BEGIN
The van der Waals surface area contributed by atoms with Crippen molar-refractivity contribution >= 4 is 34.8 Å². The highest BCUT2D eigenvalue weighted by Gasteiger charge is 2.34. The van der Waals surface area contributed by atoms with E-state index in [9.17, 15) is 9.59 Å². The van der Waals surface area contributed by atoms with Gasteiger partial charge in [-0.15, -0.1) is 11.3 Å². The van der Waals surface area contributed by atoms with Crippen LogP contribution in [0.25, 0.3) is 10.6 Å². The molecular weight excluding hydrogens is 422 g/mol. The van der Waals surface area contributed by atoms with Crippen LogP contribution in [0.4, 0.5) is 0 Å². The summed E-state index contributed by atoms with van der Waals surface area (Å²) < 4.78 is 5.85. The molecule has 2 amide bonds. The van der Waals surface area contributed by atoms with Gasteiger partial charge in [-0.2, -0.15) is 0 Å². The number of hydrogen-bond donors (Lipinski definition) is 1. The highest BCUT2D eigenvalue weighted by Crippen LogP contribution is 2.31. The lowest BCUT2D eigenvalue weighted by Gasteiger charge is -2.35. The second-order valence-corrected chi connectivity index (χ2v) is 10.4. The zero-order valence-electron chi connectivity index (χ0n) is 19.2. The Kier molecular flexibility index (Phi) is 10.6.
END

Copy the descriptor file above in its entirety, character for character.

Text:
The van der Waals surface area contributed by atoms with Crippen molar-refractivity contribution >= 4 is 34.8 Å². The highest BCUT2D eigenvalue weighted by Gasteiger charge is 2.34. The van der Waals surface area contributed by atoms with E-state index in [9.17, 15) is 9.59 Å². The van der Waals surface area contributed by atoms with Gasteiger partial charge in [-0.15, -0.1) is 11.3 Å². The van der Waals surface area contributed by atoms with Crippen LogP contribution in [0.25, 0.3) is 10.6 Å². The molecular weight excluding hydrogens is 422 g/mol. The van der Waals surface area contributed by atoms with Crippen LogP contribution in [0.4, 0.5) is 0 Å². The summed E-state index contributed by atoms with van der Waals surface area (Å²) < 4.78 is 5.85. The molecule has 2 amide bonds. The van der Waals surface area contributed by atoms with Gasteiger partial charge in [-0.2, -0.15) is 0 Å². The number of hydrogen-bond donors (Lipinski definition) is 1. The highest BCUT2D eigenvalue weighted by Crippen LogP contribution is 2.31. The lowest BCUT2D eigenvalue weighted by Gasteiger charge is -2.35. The second-order valence-corrected chi connectivity index (χ2v) is 10.4. The zero-order valence-electron chi connectivity index (χ0n) is 19.2. The Kier molecular flexibility index (Phi) is 10.6.